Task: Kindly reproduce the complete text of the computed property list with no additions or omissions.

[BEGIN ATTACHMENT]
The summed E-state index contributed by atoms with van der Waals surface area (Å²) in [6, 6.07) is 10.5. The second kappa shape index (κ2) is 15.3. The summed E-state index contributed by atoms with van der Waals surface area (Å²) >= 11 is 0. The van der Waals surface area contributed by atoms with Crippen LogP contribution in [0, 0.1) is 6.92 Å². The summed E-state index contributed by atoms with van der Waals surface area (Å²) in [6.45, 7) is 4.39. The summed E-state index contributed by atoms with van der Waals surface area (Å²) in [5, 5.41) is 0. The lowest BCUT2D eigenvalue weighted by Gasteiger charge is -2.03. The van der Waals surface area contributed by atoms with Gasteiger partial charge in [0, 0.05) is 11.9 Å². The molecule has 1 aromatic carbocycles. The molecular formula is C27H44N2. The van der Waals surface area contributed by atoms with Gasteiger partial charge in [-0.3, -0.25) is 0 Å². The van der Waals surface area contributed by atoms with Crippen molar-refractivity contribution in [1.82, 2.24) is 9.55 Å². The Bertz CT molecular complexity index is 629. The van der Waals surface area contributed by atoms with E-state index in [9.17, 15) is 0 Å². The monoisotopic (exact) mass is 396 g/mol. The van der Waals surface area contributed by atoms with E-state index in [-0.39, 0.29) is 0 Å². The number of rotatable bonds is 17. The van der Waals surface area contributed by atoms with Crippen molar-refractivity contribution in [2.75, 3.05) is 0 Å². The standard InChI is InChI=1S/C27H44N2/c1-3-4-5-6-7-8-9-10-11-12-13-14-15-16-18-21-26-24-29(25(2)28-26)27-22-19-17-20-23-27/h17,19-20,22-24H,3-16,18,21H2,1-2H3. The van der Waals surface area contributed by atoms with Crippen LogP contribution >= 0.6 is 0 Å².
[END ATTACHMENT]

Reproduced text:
The summed E-state index contributed by atoms with van der Waals surface area (Å²) in [6, 6.07) is 10.5. The second kappa shape index (κ2) is 15.3. The summed E-state index contributed by atoms with van der Waals surface area (Å²) >= 11 is 0. The van der Waals surface area contributed by atoms with Crippen LogP contribution in [0, 0.1) is 6.92 Å². The summed E-state index contributed by atoms with van der Waals surface area (Å²) in [6.45, 7) is 4.39. The summed E-state index contributed by atoms with van der Waals surface area (Å²) in [5, 5.41) is 0. The lowest BCUT2D eigenvalue weighted by Gasteiger charge is -2.03. The van der Waals surface area contributed by atoms with Gasteiger partial charge in [0, 0.05) is 11.9 Å². The molecule has 1 aromatic carbocycles. The molecular formula is C27H44N2. The van der Waals surface area contributed by atoms with Gasteiger partial charge in [-0.3, -0.25) is 0 Å². The van der Waals surface area contributed by atoms with Crippen molar-refractivity contribution in [1.82, 2.24) is 9.55 Å². The Bertz CT molecular complexity index is 629. The van der Waals surface area contributed by atoms with E-state index in [9.17, 15) is 0 Å². The monoisotopic (exact) mass is 396 g/mol. The van der Waals surface area contributed by atoms with E-state index in [-0.39, 0.29) is 0 Å². The number of rotatable bonds is 17. The van der Waals surface area contributed by atoms with Crippen molar-refractivity contribution in [2.75, 3.05) is 0 Å². The standard InChI is InChI=1S/C27H44N2/c1-3-4-5-6-7-8-9-10-11-12-13-14-15-16-18-21-26-24-29(25(2)28-26)27-22-19-17-20-23-27/h17,19-20,22-24H,3-16,18,21H2,1-2H3. The van der Waals surface area contributed by atoms with Crippen LogP contribution >= 0.6 is 0 Å².